Judge in Emoluments Case Questions Defense of Trump’s Hotel Profits
Posted June 11, 2018 7:46 p.m. EDT
GREENBELT, Md. — A federal judge on Monday sharply criticized the Justice Department’s argument that President Donald Trump’s financial interest in his company’s hotel in downtown Washington is constitutional, a fresh sign the judge may soon rule against the president in a historic case that could head to the Supreme Court.
The plaintiffs in the lawsuit, the District of Columbia and the state of Maryland, charge that Donald Trump’s profits from the hotel violate anti-corruption clauses of the Constitution that restrict government-bestowed financial benefits to presidents beyond their official salary. They say the hotel is siphoning business from local convention centers and hotels.
The judge, Peter J. Messitte of the U.S. District Court in Maryland, promised to decide by the end of July whether to allow the plaintiffs to proceed to the next stage, in which they could demand financial records from the hotel or other evidence from the president. The case takes aim at whether Trump violated the Constitution’s emoluments clauses, which prevent a president from accepting government-bestowed benefits either at home or abroad. Until now, the issue of what constitutes an illegal emolument has never been litigated.
Attorneys general for the District of Columbia and Maryland say that by allowing foreign officials to patronize the five-star Trump International Hotel blocks from the White House, Trump is violating the Constitution’s ban on payments from foreign governments to federal officeholders. They also claim the president is violating a related clause that restricts compensation, other than his salary, from the federal government or from state governments.
In a two-hour hearing, attorneys for the local jurisdictions and for the Justice Department debated what the framers meant by the emoluments clauses, citing definitions of the word emolument in centuries-old dictionaries and quoting Alexander Hamilton and other founders in attempts to discern their intent.
The Justice Department contended that the Constitution’s framers meant only to bar federal officials from providing a service to a foreign government and receiving compensation. For example, said Brett Shumate, a deputy assistant attorney general, the Constitution would prohibit Trump from signing a treaty in exchange for a financial benefit. But it allows him to profit financially from foreign diplomats who book his hotel because there is “no allegation that in exchange, he took some official action,” he said.
Messitte repeatedly challenged that interpretation, asking whether the framers meant merely to rule out outright bribery or to ward off situations that could give rise to corruption as well.
“Is your argument that as long as the president takes the money without corrupt intent, it’s OK?” he asked Shumate. “It has to be an actual quid pro quo?”
Steven M. Sullivan, the solicitor general for the state of Maryland, argued that it would be absurd if Trump were barred only from profiting for personally rendering a service to a foreign government. That “would prohibit him from accepting $5 for carrying a diplomat’s bags up to a suite at the Trump International Hotel but would permit him to receive thousands of dollars from the same foreign government” for its hotel bookings, he said.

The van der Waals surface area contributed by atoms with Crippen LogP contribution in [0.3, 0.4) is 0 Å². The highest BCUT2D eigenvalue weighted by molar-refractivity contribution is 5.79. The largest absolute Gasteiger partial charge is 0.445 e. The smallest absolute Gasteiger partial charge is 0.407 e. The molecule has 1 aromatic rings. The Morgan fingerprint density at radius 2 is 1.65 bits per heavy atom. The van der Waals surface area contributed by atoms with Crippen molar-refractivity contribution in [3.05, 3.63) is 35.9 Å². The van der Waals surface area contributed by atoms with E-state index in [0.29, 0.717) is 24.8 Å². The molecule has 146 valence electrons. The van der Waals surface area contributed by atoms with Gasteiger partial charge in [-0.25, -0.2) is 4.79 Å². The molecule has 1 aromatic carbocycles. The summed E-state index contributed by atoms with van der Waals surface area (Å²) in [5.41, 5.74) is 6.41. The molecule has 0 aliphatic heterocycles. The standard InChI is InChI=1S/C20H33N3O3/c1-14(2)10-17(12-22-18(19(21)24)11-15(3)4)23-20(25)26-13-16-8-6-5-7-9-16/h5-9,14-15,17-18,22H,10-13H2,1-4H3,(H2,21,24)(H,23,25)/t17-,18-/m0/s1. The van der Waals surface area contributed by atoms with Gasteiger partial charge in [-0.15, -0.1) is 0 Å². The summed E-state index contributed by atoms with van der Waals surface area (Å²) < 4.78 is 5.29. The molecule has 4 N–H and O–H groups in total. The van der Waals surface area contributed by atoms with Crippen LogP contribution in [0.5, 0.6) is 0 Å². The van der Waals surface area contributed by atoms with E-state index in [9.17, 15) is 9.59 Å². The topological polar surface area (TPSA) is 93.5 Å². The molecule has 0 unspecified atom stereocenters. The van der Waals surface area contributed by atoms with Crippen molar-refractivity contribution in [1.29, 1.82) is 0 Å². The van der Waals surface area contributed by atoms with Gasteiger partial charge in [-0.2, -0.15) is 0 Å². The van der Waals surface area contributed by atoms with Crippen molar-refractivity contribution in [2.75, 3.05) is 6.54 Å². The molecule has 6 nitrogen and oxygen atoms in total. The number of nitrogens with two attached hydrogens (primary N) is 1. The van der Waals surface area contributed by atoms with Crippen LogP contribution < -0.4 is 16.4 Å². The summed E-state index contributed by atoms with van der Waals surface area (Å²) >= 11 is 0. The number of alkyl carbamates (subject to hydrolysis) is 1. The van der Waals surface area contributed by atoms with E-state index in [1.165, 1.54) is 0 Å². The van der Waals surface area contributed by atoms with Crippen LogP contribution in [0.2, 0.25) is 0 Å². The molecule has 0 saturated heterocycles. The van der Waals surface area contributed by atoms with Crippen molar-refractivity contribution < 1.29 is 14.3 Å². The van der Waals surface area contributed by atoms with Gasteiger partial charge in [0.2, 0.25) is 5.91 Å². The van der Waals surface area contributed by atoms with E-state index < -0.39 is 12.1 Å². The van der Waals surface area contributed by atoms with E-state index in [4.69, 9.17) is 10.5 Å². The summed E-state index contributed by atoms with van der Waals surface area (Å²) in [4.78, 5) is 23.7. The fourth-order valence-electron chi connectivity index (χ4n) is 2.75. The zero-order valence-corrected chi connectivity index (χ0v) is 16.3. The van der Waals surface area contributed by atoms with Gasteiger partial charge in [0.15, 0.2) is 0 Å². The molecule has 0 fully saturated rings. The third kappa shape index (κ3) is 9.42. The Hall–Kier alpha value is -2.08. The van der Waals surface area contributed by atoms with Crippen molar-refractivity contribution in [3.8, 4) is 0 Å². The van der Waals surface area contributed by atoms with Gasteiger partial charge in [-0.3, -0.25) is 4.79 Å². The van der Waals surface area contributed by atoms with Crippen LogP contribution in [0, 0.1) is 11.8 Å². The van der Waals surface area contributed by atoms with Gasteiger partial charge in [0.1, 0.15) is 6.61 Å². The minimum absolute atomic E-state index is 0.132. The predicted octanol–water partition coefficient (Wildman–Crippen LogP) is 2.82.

Shumate insisted that previous officeholders had engaged in the same type of behavior without a whiff of public controversy. For example, he said, libraries owned by foreign governments had purchased President Barack Obama’s biography, earning him royalties.
Penny Pritzker held onto to her stock holdings in the Hyatt Hotels Corp. while she served as Obama’s commerce secretary and while foreign governments rented rooms and held conferences at Hyatt properties worldwide, he said.
But Messitte seemed unconvinced by that comparison to Pritzker. “It may well have been a violation,” he said. “I don’t know. No one challenged it.”
The Trump Organization signed a 60-year-lease in 2013 with the federal government for the building, renovated it and reopened it as a hotel just before Trump was elected president. Since then, the plaintiffs claim, the hotel has made special efforts to drum up business from foreign governments, including appointing a head of diplomatic sales. Trump himself regularly visits.
Messitte has already ruled once in favor of the plaintiffs. In March, he rejected the Justice Department’s argument that Maryland and the District of Columbia had failed to show that they had suffered injuries.
If he rules for the plaintiffs again next month, the case would typically move to the evidence-gathering phase, which could open up some of Trump’s financial records to public scrutiny
But legal experts said the Justice Department is highly likely to appeal an adverse decision from Messitte. The department could seek an emergency stay, arguing that the circumstances are so extraordinary that a higher court must intervene without waiting for the lower court proceedings to end, as is customary.
The 2nd U.S. Circuit Court of Appeals has another emoluments case on its docket. In February, Citizens for Responsibility and Ethics in Washington, a nonprofit organization known as CREW, appealed a decision by a federal judge in New York to dismiss a suit involving Trump’s restaurant interests. CREW is also a co-counsel in the Maryland case.
In promising an opinion in just seven weeks, Messitte appears to be acting with dispatch. As he noted during the hearing, federal judges are almost never called upon to decide a new constitutional question.